(WKBW) — School is back in session for both Lackawanna and Williamsville students, but tensions continue to boil. In Lackawanna, concerned families, a council member and clergy came together Tuesday evening to call on the district to disclose its plan for a virtual learning partner. They also wanted the district to answer why it chose one organization over another.
“If you bring two people to the table and you say work together and one is inadequate in what they have to work with as opposed to the other that has everything it needs to work, why do they have to work together? That’s just what’s happening right now,” said Larry Donaldson. He is the Executive Director of the Community Cares Program.
Donaldson and others feel the school district should’ve given the Community Cares Program to work with in an effort to support working parents by giving students a safe place to learn. The group says they have the best tools to help disproportionately effected families, but the district chose the YWCA as its preferred partner instead.
“Let’s not find the easiest way out. Let’s find the best way out. We offered the best way out, hands down,” said Donaldson.
Lackawanna Schools Superintendent Keith Lewis defended the district’s decision, and said there is nothing to hide.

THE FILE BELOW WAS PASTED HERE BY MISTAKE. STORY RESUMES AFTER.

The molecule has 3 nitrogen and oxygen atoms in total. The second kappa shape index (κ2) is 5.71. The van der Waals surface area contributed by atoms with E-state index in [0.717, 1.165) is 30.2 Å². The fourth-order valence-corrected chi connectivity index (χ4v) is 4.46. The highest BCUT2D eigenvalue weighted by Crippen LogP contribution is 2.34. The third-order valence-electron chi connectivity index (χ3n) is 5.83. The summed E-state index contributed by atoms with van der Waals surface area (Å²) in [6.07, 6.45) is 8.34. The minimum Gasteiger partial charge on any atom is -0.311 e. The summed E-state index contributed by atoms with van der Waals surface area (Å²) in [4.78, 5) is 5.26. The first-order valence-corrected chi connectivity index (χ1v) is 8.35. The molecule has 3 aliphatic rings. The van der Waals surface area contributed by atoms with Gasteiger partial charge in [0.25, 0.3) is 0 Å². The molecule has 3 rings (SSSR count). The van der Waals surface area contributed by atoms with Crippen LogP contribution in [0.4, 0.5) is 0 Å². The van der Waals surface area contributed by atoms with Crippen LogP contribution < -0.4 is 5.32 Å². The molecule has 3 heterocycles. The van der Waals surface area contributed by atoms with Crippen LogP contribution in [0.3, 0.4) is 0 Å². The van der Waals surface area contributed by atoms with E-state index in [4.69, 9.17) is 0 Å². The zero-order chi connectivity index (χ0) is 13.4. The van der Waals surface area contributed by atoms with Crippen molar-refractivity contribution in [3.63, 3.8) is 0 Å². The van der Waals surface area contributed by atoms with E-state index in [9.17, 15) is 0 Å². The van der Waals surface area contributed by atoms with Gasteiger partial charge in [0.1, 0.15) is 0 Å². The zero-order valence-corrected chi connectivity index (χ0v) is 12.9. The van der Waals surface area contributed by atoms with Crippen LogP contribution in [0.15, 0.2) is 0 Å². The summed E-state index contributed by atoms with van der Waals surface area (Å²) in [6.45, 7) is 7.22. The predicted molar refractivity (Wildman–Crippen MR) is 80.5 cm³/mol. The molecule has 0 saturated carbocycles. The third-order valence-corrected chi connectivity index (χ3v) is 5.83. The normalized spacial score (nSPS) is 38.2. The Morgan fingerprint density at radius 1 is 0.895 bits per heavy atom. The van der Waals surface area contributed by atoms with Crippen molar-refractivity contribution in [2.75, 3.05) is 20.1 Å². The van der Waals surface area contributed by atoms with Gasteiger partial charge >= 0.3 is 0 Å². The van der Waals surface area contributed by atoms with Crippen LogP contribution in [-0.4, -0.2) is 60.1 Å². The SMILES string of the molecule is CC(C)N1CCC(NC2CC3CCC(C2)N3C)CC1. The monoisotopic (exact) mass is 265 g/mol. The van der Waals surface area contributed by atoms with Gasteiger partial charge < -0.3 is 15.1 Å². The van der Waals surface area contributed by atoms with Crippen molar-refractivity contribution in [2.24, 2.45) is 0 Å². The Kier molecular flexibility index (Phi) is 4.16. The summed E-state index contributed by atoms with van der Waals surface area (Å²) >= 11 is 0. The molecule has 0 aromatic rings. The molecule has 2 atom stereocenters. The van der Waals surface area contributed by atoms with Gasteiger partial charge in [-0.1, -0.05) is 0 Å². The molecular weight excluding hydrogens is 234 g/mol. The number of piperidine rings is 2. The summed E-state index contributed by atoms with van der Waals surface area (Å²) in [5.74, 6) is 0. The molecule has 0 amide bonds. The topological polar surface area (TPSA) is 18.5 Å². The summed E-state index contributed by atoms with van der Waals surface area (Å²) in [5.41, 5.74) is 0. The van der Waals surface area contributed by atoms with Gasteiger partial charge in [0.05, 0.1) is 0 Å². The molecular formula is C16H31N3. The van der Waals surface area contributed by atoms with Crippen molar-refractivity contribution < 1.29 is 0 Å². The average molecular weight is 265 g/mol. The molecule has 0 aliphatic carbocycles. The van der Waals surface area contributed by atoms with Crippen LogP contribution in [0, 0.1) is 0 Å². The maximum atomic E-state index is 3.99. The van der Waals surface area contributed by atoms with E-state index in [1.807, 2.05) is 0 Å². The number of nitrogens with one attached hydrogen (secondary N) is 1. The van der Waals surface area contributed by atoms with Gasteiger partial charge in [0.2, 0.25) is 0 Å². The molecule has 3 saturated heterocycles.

“We understand that there was an issue. We addressed it and again it’s full transparency,” said Lewis. He added the YWCA was the only organization to present a full plan before the grant submission deadline, but wants to see the two groups work together.
“Because I do see value in having more people work together for the betterment of our students and this community,” said Lewis.
Earlier in the day, protests in Williamsville continued over the remote learning model for grades 5-12. Williamsville students took to the school district’s lawn instead of sitting down for their first day of remote learning.
The district’s plan is to stay remote until January for those grades, but some students want to see a live-stream option where in-classroom lessons are streamed for students.
Acting Superintendent Dr. John McKenna said several committees are looking into all learning options for students.